Roche has teamed up with Accenture to build a diabetes data analytics platform. The deal will see Roche build digital services on Accenture’s platform and offer them to patients, enabling it to pull in and analyze data to improve the management of diabetes.
Striking the five-year deal clears Roche to build its digital offering on Accenture Intelligent Patient Platform. Accenture created the platform to help companies assess the effect of patient programs in a secure environment using outcome-based analytics. Roche thinks the connection of its digital services to this platform will enable recommendations that improve outcomes in diabetes.
“The open diabetes platform we are creating will enable us to analyze large amounts of data through algorithms and put them into context, respond faster to the needs of people with diabetes, caregivers and healthcare systems and personalize treatment which all-in-all can lead to improved outcomes,” Marcel Gmünder, global head of Roche diabetes care, said in a statement.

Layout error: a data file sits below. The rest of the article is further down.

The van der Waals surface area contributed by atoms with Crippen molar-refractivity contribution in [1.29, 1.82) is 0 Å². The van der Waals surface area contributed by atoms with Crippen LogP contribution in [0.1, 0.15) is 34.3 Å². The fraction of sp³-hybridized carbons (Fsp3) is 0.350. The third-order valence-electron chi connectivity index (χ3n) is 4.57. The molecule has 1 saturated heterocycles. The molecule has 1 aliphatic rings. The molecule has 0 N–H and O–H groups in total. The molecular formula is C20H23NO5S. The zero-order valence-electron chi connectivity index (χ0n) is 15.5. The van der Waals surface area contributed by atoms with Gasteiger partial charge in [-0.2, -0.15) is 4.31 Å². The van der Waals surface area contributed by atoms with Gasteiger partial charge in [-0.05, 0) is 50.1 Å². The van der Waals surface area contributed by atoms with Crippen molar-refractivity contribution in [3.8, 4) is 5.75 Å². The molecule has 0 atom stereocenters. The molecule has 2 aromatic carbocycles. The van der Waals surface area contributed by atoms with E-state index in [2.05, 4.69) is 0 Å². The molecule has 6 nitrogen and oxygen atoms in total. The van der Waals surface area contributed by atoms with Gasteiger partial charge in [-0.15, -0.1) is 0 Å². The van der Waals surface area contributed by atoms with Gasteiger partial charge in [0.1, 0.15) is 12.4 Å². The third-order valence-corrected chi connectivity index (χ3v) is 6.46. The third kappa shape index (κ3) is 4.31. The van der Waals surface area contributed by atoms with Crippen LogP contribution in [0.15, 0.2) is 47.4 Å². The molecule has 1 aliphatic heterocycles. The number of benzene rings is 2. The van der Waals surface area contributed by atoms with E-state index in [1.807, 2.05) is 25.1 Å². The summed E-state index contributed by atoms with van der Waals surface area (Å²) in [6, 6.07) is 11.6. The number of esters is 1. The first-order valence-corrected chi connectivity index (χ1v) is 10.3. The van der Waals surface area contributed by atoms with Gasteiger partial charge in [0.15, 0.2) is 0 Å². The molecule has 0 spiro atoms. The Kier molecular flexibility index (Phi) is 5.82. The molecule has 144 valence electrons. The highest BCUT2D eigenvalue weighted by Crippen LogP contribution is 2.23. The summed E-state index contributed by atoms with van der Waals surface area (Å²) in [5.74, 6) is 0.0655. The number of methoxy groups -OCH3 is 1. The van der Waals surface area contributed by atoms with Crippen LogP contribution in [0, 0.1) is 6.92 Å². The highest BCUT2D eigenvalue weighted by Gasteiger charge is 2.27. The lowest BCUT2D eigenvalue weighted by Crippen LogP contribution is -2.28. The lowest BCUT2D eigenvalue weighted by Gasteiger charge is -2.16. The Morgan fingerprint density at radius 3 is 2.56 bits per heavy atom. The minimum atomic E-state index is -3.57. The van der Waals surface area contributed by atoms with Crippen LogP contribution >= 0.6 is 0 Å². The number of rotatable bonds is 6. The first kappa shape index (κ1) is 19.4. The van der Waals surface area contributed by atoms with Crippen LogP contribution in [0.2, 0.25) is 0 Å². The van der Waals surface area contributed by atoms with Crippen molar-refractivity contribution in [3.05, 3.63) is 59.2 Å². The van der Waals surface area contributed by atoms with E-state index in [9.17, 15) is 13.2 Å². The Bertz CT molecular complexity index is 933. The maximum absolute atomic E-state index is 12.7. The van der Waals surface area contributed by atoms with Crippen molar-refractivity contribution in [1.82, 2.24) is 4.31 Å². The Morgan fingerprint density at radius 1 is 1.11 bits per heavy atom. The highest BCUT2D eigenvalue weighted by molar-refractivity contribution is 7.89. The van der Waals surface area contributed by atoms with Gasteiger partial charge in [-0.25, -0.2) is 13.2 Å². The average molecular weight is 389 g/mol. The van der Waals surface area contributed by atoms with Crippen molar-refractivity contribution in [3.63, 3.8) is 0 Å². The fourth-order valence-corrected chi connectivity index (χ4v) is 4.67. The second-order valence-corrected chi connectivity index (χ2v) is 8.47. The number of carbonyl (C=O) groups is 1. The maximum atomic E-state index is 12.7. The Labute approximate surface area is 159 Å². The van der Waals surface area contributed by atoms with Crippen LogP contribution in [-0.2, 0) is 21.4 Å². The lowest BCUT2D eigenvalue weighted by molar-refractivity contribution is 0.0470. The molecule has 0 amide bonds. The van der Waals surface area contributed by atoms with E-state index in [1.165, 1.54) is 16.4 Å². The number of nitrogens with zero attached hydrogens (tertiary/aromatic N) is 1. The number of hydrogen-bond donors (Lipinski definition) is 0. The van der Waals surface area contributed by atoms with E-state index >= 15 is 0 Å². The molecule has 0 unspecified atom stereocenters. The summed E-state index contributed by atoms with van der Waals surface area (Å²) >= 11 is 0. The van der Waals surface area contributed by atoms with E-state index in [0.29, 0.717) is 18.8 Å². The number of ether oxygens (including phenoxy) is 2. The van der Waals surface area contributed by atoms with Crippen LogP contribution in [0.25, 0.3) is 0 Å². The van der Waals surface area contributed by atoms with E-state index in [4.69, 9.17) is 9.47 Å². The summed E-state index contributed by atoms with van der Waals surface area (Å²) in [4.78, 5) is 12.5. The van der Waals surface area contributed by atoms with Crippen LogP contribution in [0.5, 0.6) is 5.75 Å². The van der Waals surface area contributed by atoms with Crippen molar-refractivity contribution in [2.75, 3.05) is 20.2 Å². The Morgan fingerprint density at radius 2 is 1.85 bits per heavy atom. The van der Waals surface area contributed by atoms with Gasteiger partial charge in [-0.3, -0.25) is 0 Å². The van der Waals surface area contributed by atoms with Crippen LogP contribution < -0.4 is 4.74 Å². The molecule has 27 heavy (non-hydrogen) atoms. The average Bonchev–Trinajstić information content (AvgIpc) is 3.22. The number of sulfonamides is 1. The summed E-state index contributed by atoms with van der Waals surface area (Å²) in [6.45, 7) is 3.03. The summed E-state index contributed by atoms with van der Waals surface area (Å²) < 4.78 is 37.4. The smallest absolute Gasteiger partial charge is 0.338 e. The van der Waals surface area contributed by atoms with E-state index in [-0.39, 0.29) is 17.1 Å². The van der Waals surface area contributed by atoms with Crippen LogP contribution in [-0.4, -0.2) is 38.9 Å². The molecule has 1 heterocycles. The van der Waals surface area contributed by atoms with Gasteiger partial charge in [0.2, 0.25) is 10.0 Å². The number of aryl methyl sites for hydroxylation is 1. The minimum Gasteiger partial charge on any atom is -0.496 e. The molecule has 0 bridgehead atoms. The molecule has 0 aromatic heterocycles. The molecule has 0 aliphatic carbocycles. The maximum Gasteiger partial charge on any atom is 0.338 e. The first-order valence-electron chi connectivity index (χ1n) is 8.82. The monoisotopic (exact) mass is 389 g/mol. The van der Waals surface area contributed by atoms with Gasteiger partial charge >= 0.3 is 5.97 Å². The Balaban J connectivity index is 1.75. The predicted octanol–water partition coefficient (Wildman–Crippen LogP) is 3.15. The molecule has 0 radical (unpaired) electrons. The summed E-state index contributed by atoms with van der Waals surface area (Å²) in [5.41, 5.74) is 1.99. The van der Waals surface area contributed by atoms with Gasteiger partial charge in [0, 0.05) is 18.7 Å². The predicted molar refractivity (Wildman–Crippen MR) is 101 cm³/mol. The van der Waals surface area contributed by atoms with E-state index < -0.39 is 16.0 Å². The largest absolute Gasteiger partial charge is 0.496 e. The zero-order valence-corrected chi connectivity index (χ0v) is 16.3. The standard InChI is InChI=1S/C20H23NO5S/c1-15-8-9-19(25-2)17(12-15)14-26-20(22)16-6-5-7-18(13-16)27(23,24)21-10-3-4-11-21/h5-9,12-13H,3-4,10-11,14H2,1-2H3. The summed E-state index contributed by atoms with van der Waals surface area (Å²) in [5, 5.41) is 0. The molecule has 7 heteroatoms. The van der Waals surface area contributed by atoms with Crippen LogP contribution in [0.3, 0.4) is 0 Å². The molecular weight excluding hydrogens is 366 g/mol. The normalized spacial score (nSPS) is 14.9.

Roche has put this idea at the center of its pitch to differentiate itself from the pack in diabetes. The Swiss Big Pharma envisages a digital health system that connects patients to doctors, nurses, family members, payers and hospitals. This system will feature devices and other technologies that help patients measure their blood glucose and manage their diet, lifestyle, medication and physical activity accordingly. The Accenture-based platform is the glue that binds the services together.
Work to expand the list of services that connect to the platform has advanced in parallel to the setting up of the agreement with Accenture. Roche advanced its digital service plans last month when it struck a deal to buy diabetes management app maker mySugr. That app slots in alongside Roche subsidiary Emminens’ web-based eConecta and the Big Pharma’s own Accu-Chek Connect app in the network of services.
Roche is connecting these services and future offerings to the Accenture-based platform. By doing so, Roche aims to bring together its diabetes management offerings and the data they gather. The Big Pharma thinks the pooling and analysis of data from different services will deliver insights that improve diabetes management, enabling patients to spend more time in the optimal range.